Classic versus Contemporary Writing – A Reader’s Dilemma

“The old lags familiar with the Wooster family set-up might like to practice a scale or two on the piano while I bring the tyros up to the mark on the important distinction to be made between my Aunt Dahlia who, though loud of voice and firm of view, is on the side of the Seraphim, Dominions and Powers, and this Aunt Agatha, who is so deeply imbued with shades of darkness that in the aftermath of bloodletting even Vlad the Impaler might have yielded her first dibs with stake and Mallet.”

This is an excerpt from a book titled “Jeeves And The Wedding Bells“.  However misleading the title might be, this is not a book by P.G.Wodehouse, who is synonymous with the Jeeves character. The author here is Sebastian Faulks – a well known novelist, journalist and broadcaster – best known for his historical novels like Birdsong, The Girl At The Lion d’Or, and Charlotte Gray. In addition to these, Faulks has authored a novel, Devil May Care – as a continuation of the James Bond books, and of course Jeeves And The Wedding Bells – a continuation of Wodehouse’s Jeeves series.

Faulks refers to this particular work of literature as a “homage to P.G.Wodehouse”. What got me thinking is why would an accomplished author write books that mimic the writing or take up on characters from existing works – and classic cum popular books that too. Faulks says he attempts to encourage the younger generation to experience Wodehouse’s literature if they haven’t read his books, and the older generation to reminisce about the books they have grown up reading. But in that case, readers can opt for original Wodehouses.

No doubt a writer might want to pay tribute to another literary influence, but by himself suggesting links to a well known series by a well known and widely read author, Faulks puts himself in a position of inevitable comparisons with Wodehouse. And that is something hard to match up to. I am three chapters down this book, and it is indeed funny. If I read the book as a book by itself, the writing is laugh-out-loud and the language usage impeccable. And I feel this is how Faulks should have presented the book – as an original piece of work, with his own characters and situations. Comparisons with Wodehouse cause the humor quotient to falter and tend to take away from Faulks’ writing. I will review the book in its entirety once I finish reading.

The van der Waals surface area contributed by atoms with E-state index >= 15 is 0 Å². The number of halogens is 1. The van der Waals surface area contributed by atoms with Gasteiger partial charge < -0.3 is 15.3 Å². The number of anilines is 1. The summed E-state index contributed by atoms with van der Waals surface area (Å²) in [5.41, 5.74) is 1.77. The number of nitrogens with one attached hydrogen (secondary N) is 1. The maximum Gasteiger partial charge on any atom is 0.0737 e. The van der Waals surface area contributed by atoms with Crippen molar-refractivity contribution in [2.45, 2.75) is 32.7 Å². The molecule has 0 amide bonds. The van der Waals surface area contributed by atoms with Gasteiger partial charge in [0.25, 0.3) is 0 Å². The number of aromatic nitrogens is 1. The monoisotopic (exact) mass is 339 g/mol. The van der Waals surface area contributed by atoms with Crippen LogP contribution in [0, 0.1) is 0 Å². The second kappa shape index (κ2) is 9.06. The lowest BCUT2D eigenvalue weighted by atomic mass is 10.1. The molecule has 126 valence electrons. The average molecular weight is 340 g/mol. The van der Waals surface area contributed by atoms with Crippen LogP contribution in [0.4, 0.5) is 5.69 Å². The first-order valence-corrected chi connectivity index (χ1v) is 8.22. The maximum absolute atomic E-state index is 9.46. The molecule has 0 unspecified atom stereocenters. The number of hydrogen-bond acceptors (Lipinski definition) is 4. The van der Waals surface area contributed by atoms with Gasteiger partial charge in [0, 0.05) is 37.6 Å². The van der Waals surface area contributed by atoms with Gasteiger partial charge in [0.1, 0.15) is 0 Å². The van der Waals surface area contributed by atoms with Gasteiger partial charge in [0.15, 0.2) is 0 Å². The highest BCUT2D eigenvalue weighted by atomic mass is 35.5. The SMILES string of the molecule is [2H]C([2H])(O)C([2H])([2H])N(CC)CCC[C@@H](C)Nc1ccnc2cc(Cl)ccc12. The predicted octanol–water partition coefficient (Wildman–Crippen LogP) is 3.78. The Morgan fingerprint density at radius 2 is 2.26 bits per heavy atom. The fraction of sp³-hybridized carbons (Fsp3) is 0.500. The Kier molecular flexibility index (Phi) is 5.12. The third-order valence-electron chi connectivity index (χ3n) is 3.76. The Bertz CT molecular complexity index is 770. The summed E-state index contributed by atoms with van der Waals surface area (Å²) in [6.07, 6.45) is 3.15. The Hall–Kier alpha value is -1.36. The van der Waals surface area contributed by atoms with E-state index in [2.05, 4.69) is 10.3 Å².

We are familiar with movie remakes or sequels made decades after the original, that fail to match up to their predecessors. Have you come across other books that are written as “homages” or “tributes” to famous authors or characters? What do you make of them? A book that fails to match up is obviously bad literature and worth staying away from. But what about a book that is actually good and its only flaw seems to be the lingering presence of a beloved author? Would that “mimicry” be termed a success or would the writer rather have published it as an original piece? What do you think about such books? – good originals, good adaptations, but inexorable comparisons pulling you apart as a reader.